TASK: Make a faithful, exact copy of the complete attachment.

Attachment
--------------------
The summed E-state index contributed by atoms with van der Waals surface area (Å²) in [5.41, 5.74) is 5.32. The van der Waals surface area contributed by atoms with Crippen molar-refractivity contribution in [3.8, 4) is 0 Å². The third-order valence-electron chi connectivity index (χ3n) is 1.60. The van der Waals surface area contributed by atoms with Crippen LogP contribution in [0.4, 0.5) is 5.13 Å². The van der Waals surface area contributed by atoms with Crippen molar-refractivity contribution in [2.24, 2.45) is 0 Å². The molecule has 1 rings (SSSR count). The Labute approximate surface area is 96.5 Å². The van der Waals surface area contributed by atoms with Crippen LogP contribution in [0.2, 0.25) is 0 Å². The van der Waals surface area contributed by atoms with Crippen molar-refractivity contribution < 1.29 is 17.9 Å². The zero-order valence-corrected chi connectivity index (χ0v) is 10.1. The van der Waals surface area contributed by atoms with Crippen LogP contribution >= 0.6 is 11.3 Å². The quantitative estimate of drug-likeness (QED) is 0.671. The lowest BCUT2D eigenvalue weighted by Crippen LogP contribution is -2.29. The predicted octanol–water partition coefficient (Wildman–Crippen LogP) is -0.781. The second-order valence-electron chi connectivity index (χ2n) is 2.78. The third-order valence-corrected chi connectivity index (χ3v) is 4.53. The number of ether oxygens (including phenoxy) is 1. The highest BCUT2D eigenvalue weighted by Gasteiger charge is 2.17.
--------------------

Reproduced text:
The summed E-state index contributed by atoms with van der Waals surface area (Å²) in [5.41, 5.74) is 5.32. The van der Waals surface area contributed by atoms with Crippen molar-refractivity contribution in [3.8, 4) is 0 Å². The third-order valence-electron chi connectivity index (χ3n) is 1.60. The van der Waals surface area contributed by atoms with Crippen LogP contribution in [0.4, 0.5) is 5.13 Å². The van der Waals surface area contributed by atoms with Crippen molar-refractivity contribution in [2.24, 2.45) is 0 Å². The molecule has 1 rings (SSSR count). The Labute approximate surface area is 96.5 Å². The van der Waals surface area contributed by atoms with Crippen LogP contribution in [0.2, 0.25) is 0 Å². The van der Waals surface area contributed by atoms with Crippen molar-refractivity contribution < 1.29 is 17.9 Å². The zero-order valence-corrected chi connectivity index (χ0v) is 10.1. The van der Waals surface area contributed by atoms with Crippen LogP contribution >= 0.6 is 11.3 Å². The quantitative estimate of drug-likeness (QED) is 0.671. The lowest BCUT2D eigenvalue weighted by Crippen LogP contribution is -2.29. The predicted octanol–water partition coefficient (Wildman–Crippen LogP) is -0.781. The second-order valence-electron chi connectivity index (χ2n) is 2.78. The third-order valence-corrected chi connectivity index (χ3v) is 4.53. The number of ether oxygens (including phenoxy) is 1. The highest BCUT2D eigenvalue weighted by Gasteiger charge is 2.17.